Salient. An Organ of Student Opinion at Victoria College, Wellington, N.Z. Vol. 11, No. 7. June 23rd, 1948
I have seen Tchekov's "The Bear" presented at V.U.C. before, with considerably more understanding of the characterisation. Smirnov is not a common ruffian; he is a gentleman with an ungovernable temper. Bill Sheafs performance would have been much more amusing if he had been told this and if his costume had looked less like Cary Grant preparing for a shave. He missed, a lot of laughs by not co-ordinating his actions with his lines. Gweneth Carr as Mme. Popova was suitably placid at the beginning, but her change to that state of divine intoxication called love was, to say the least, uninspired. The way these two continued, without prompt or light,'when the fuse was blown, deserves high praise.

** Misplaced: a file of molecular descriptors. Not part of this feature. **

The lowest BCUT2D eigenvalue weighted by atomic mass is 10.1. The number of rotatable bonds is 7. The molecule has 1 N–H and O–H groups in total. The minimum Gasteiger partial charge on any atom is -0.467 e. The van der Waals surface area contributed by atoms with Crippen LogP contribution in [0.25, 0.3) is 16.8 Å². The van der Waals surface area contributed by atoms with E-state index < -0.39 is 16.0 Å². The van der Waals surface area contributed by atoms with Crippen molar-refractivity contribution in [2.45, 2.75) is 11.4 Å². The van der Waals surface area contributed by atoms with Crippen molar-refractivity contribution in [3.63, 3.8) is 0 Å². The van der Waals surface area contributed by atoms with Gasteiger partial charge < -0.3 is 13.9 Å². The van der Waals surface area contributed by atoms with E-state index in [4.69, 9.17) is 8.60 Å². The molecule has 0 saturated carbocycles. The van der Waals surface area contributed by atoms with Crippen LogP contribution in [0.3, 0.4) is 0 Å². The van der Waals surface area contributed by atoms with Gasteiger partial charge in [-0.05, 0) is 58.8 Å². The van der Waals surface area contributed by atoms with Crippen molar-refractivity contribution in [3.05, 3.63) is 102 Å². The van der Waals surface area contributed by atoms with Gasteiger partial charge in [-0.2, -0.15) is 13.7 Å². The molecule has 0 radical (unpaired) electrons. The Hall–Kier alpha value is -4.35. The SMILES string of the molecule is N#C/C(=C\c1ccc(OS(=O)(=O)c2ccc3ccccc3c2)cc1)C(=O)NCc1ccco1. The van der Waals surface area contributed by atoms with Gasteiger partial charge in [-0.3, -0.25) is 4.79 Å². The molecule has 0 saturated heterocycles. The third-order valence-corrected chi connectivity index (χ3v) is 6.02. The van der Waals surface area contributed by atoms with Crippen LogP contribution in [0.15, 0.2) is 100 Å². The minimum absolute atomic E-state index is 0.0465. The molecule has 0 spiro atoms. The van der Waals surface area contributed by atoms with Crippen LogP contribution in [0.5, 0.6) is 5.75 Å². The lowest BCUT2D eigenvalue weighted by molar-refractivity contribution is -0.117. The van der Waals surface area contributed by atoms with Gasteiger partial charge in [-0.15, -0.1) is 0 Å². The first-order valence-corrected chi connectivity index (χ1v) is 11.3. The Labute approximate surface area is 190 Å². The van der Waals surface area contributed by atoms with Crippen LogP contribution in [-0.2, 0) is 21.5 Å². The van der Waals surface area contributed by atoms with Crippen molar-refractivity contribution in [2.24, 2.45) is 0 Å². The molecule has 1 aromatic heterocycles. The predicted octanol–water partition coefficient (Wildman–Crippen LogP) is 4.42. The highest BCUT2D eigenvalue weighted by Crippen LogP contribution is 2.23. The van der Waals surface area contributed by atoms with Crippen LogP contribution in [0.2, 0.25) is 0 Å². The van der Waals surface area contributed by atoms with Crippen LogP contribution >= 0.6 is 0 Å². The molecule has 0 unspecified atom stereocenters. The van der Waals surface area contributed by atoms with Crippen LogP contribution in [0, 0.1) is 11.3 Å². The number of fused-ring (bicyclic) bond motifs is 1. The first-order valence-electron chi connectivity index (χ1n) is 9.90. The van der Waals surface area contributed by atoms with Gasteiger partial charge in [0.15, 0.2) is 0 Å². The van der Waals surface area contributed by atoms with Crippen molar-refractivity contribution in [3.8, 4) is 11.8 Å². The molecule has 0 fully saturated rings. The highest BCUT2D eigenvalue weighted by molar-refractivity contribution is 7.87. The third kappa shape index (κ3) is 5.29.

Chris Pottinger, as Louka, was badly cast, but at least he knows what to do with himself on the stage. The cutting of the coachman and gardener at the end made the climax fall flat. Surely the producer and stage manager could have filled in here.